A mixed report
Six years have passed since 9/11. We are probably safer now than we were then, but we've also made some expensive mistakes that put us at greater risk. This is a good time to reflect on how best to prevent another assault.
We learned that we are vulnerable. For years Americans assumed Washington could intervene abroad without consequence. Now we know better.
The federal government has made some progress on border control. It still isn't satisfactory - and our confused immigration policy makes catching potential terrorists more difficult. Nevertheless, we treat the issue more seriously than in 2001.
At the same time, we sometimes fail to make crucial distinctions. For instance, tougher visa procedures are pushing Kuwaiti students into European rather than American universities. Yet those students who come here tend to become our biggest friends.
The Patriot Act also treats any armed opponent of any authoritarian government as a terrorist. As a result, Montagnards who fought with U.S. forces in the Vietnam War and ethnic Karen soldiers who more recently battled Burma's dictatorship have been refused refugee status in America.
The U.S. is doing better with port security, though the task remains daunting. Airline travel is also less vulnerable, though frequent travelers believe that is despite rather than because of the Transportation Security Administration.
The most important factor is public awareness - passengers no longer would allow a hijacking. The administration and Congress should encourage more pilots to arm themselves.
More complicated is the effect of legislation such as the Patriot Act. The right balance between liberty and security is not self-evident.
Nevertheless, the administration undercut its anti-terrorism efforts by overreaching. The problem was not always its request for new powers, but rather its persistent demand to dispense with oversight by Congress and the courts. For instance, claiming that a U.S. citizen arrested in the United States could be held without charge or trial undermined the administration's entire program.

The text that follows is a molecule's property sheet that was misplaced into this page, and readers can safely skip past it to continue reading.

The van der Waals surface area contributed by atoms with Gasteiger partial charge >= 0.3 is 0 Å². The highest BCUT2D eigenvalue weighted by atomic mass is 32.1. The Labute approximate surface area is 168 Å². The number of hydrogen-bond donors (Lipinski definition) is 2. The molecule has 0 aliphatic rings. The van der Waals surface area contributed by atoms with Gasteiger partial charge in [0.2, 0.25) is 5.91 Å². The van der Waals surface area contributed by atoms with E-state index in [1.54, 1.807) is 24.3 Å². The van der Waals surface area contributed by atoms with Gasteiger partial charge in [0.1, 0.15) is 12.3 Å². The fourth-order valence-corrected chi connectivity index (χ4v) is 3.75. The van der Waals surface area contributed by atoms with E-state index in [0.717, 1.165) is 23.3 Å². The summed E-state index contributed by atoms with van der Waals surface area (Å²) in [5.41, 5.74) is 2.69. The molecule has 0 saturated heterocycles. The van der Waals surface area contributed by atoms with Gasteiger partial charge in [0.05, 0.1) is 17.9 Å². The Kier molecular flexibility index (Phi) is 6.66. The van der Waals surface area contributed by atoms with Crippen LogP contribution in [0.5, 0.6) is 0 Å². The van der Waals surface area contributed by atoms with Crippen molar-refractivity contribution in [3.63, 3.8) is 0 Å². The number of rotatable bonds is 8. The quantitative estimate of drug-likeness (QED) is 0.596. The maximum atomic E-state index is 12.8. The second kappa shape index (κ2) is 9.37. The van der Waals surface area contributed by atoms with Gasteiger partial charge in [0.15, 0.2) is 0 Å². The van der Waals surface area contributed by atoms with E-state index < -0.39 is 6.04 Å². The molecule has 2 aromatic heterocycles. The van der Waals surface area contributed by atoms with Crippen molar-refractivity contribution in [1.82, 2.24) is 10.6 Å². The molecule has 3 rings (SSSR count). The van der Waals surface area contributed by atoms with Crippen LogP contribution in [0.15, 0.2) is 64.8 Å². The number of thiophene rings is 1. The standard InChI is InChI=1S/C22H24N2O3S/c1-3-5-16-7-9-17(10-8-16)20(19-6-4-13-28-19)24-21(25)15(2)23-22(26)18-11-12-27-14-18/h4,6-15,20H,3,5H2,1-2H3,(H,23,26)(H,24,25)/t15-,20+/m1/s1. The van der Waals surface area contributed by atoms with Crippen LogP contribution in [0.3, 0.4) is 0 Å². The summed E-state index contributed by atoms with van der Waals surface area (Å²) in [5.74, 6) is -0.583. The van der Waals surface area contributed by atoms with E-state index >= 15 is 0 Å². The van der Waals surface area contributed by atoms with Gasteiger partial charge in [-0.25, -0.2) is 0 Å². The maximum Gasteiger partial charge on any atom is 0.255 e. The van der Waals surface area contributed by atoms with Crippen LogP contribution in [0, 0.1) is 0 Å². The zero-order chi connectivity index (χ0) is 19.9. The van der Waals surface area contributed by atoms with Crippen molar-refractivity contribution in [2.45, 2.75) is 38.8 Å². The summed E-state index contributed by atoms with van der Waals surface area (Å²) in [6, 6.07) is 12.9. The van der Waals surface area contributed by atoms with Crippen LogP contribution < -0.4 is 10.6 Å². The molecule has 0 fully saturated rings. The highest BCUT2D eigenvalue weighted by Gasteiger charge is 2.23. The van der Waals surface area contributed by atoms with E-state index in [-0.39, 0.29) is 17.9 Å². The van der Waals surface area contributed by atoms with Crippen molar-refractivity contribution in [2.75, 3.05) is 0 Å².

Most problematic has been the administration's resort to military force. Overthrowing the Taliban in Afghanistan was necessary because Kabul hosted those who attacked America. But the most common responses to transnational terrorism are usually more like - despite the derision oft dumped on the term - law enforcement.
That is, conspirators need to be arrested. Funds need to be seized. More often than not, good intelligence, cooperation with foreign security services, and diplomatic pressure are the best tools.
In the case of Iraq, military force backfired. The administration prematurely relaxed pressure on Al Qaeda and the Taliban. The ensuing conflict turned Iraq into Terrorism U.
Moreover, the war created another grievance, drawing foreigners to Iraq and encouraging homegrown terrorists elsewhere. Israeli and Saudi researchers found that Iraq radicalized Muslims with no prior jihadist connections. Antagonism toward the U.S. rose throughout the Islamic world.
In this way the Iraq war continues to make us more vulnerable to terrorism.